THE BLOG

Cloud and Data Analytics in Sport is the Difference Between Winning and Losing

04/08/2014 14:39 BST | Updated 30/09/2014 10:59 BST

Sporting events - national or global - are getting more media attention than ever before. This year's Fifa World Cup 2014 achieved 280 million Facebook interactions from 88 million people around the world, with the Argentina-Germany Final alone generating 32.1 million tweets in just 120 minutes - that's 4458 tweets per second! Meanwhile, this year's Wimbledon Championships achieved a record 63 million Wimbledon.com website visits and 473 million page views despite competing for fan time with the World Cup.

Fans want to get as close as they can to the sports they enjoy and innovation in cloud and analytics technology is helping create a better fan experience than ever before. Today, sports fans can access real-time information on the sport of their choice on their smartphones, tablets and other devices. They can create personalised feeds with the latest live scores, stats, live videos and match analysis, giving that extra layer of analysis to enhance the fan experience and engagement - and importantly they can get it whenever and where ever they want.

An inclusive fan experience

During this year's Wimbledon Championships, the enhanced fan experience was enabled by advanced cloud technology, which powers the Wimbledon.com website, allowing it to withstand vast web and multi-device mobile traffic at peak times. This technology allows the All England Lawn Tennis Club (AELTC) to be completely transformed in days from a small tennis club in SW19 to a massive, data hungry environment that requires access to accurate and dynamic content to meet the demands of millions of tennis fans eager to get involved in one the biggest annual sporting event in the UK.

But tennis fans aren't the only ones benefiting from an enhanced sports experience. Other organisations can, and already are, applying the latest technology innovations to sporting events. For example, Amsterdam Arena is using technology to create an interactive "in-stadium" experience for visitors, enabling them to stream high quality, real-time video content on mobile devices at events. The mobile app allows fans to participate in activities such as watching a live football game from multiple angles, voting for 'Man of the Match,' monitoring the scores of concurrent matches, and ordering food and beverages.

However, the technology isn't just bringing fans closer to the sport, it's also bringing players closer than ever before to their personal performance during matches. Data analytics has advanced to such an extent that players can now analyse every minute movement they make to improve their performance, from the speed of their serve, or the angle at which they kick a ball.

Knowledge is power in player performance

As the old saying goes, "hard work beats talent, but only when talent doesn't work hard". It used to be the case that you could win by either being naturally gifted, or by working harder than the rest. But today, talent identification programmes are so strong, and training regimes so finely tuned, that, at the very top level, everyone is talented and everyone works hard.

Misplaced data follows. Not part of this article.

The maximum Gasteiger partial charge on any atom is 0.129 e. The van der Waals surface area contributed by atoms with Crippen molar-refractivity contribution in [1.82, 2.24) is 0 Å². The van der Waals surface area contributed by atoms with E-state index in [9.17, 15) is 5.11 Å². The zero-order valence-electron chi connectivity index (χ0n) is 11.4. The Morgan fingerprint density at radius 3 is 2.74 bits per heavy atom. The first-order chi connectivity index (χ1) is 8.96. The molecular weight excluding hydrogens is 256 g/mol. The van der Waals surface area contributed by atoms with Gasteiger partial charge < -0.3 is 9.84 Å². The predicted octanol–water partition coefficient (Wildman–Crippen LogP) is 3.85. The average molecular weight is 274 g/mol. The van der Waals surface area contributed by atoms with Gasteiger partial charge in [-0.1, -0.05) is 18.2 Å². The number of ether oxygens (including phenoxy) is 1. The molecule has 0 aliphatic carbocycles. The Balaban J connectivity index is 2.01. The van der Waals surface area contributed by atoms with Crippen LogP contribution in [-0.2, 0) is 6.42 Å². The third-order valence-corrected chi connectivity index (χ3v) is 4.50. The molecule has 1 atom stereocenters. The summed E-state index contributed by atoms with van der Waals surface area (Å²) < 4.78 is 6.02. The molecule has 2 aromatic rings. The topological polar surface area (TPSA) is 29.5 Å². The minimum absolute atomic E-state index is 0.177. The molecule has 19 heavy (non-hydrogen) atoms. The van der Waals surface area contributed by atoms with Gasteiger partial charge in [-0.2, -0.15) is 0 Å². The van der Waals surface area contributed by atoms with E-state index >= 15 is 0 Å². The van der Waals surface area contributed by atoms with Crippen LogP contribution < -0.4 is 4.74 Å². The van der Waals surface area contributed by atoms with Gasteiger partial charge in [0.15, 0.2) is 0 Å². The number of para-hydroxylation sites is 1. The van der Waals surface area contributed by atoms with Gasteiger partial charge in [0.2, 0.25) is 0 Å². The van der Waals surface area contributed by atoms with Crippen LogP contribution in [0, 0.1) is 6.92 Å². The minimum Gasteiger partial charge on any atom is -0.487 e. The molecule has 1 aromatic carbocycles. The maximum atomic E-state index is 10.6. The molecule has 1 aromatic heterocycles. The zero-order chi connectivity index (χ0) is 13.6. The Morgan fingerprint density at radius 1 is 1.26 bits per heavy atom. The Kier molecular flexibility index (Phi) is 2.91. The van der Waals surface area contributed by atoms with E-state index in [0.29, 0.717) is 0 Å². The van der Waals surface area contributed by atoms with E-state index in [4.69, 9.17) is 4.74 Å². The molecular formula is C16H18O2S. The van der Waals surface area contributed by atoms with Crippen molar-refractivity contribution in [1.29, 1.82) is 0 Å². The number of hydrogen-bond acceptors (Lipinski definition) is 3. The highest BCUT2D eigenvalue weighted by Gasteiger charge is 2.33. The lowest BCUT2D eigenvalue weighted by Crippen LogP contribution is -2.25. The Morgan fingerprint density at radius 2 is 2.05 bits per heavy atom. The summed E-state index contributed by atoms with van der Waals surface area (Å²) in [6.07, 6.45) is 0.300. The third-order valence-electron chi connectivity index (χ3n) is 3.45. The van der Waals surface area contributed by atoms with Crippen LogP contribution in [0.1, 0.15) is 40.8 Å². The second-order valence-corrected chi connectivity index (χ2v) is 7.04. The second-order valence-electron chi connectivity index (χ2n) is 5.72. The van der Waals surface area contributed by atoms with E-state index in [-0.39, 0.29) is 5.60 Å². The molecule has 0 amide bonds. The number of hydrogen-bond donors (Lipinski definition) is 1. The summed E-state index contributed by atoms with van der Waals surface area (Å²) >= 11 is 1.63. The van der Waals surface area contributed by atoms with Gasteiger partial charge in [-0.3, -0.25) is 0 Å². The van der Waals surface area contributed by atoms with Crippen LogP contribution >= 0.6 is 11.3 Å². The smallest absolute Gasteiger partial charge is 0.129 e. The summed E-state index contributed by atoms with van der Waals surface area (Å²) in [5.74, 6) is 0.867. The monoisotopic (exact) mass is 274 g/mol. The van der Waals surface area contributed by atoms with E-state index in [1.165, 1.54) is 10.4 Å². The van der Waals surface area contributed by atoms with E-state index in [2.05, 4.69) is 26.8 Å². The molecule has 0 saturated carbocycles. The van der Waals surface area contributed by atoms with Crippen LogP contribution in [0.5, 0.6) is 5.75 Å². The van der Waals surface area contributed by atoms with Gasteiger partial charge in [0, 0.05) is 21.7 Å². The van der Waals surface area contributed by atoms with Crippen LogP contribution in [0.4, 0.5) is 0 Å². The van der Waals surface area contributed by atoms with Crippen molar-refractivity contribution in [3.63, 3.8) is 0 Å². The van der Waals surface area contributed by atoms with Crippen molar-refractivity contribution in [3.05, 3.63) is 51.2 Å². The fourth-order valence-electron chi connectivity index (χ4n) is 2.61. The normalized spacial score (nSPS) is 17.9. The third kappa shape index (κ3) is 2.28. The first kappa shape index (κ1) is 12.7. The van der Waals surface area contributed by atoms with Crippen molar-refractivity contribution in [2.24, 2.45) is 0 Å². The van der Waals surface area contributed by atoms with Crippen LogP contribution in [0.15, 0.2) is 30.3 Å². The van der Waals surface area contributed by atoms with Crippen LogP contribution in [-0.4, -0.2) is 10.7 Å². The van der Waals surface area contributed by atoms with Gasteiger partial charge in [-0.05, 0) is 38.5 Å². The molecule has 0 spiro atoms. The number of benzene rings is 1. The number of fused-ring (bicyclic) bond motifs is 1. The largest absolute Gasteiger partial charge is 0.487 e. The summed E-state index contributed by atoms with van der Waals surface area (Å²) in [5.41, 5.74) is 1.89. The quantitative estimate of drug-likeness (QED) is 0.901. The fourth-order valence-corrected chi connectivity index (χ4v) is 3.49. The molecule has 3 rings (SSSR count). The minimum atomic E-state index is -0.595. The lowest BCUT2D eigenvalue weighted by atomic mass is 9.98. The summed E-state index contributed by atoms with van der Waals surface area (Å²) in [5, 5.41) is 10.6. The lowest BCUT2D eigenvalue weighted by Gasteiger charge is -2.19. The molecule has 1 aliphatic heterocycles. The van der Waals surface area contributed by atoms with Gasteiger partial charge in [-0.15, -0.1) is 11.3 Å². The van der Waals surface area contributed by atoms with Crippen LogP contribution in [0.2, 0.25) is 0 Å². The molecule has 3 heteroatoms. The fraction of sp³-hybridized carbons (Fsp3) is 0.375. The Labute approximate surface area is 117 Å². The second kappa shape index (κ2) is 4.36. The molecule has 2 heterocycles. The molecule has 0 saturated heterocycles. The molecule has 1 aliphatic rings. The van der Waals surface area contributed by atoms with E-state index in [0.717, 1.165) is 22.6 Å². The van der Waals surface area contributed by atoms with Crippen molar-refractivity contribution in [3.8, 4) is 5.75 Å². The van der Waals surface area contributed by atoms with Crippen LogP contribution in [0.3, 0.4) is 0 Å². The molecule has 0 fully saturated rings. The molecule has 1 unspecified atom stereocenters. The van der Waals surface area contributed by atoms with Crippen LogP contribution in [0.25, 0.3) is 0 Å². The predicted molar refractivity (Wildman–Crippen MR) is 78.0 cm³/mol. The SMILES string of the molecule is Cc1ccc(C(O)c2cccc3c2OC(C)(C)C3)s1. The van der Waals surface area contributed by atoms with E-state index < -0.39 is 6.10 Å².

So to find that extra edge in performance, players need to look elsewhere - data analytics can tell players and coaches where that extra edge might be, and help them grab it before their opponent.

For example, at Wimbledon this year, SlamTracker, a system using a multi-tenant private cloud spanning three active datacentres, provided a "second screen" experience for fans on Wimbledon.com. These real-time statistics, which can be accessed by both fans and players, not only puts the fans in the shoes of the coach to help them become a part of the action, but it can also help players in any particular head-to-head match understand the three key things they need to focus on in order to increase their chances of winning.

Rugby coaches are using predictive analytics technology to assess the likelihood of injury to players to help them better deliver personalised training and nutrition programmes for players identified as at risk. One such club is the Waratahs who are using predictive analytics to reduce Player Injury and Optimises Team Performance. The Rugby Football Union (RFU) is using predictive analytics to give viewers access to insights that will heighten their understanding of what to watch for in each game. They want to take fan engagement and use it to increase participation in the game from grass roots up.

Real world technology

In sports like tennis, rugby and football, "cloud" and "big data" are so much more than mere business jargon. Here, they could be the difference between winning and losing, strength in performance and injury, a great and poor fan experience.

Yet, these advances in technology aren't just limited to the sports industry. Cloud and data analytics can now offer a seamless customer experience, scalable computing power, powerful insight and enhanced decision-making across various industries - everything from improving transport networks in our busiest cities, to improving the quality of paediatric care by collecting and sharing knowledge to treat children dying of preventable illnesses.

From healthcare and energy conservation, to retailing and public safety - any business, in any industry, in any corner of the world will see incremental benefits to their business by using advanced cloud and data analytics technology.